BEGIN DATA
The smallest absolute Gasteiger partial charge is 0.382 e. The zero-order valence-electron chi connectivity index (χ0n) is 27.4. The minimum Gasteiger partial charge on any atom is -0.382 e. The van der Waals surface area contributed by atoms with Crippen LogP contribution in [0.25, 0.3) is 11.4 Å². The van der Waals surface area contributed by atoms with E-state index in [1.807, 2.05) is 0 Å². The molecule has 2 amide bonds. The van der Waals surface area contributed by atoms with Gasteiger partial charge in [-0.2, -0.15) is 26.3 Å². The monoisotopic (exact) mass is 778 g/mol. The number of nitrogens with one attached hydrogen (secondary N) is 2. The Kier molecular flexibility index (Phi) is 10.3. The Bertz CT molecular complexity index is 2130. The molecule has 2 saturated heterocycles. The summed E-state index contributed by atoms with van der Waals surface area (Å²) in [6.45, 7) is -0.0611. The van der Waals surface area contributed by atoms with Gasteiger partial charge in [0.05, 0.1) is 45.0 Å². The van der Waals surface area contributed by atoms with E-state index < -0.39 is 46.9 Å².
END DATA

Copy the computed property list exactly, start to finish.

The smallest absolute Gasteiger partial charge is 0.382 e. The zero-order valence-electron chi connectivity index (χ0n) is 27.4. The minimum Gasteiger partial charge on any atom is -0.382 e. The van der Waals surface area contributed by atoms with Crippen LogP contribution in [0.25, 0.3) is 11.4 Å². The van der Waals surface area contributed by atoms with E-state index in [1.807, 2.05) is 0 Å². The molecule has 2 amide bonds. The van der Waals surface area contributed by atoms with Gasteiger partial charge in [-0.2, -0.15) is 26.3 Å². The monoisotopic (exact) mass is 778 g/mol. The number of nitrogens with one attached hydrogen (secondary N) is 2. The Kier molecular flexibility index (Phi) is 10.3. The Bertz CT molecular complexity index is 2130. The molecule has 2 saturated heterocycles. The summed E-state index contributed by atoms with van der Waals surface area (Å²) in [6.45, 7) is -0.0611. The van der Waals surface area contributed by atoms with Gasteiger partial charge in [0.05, 0.1) is 45.0 Å². The van der Waals surface area contributed by atoms with E-state index < -0.39 is 46.9 Å².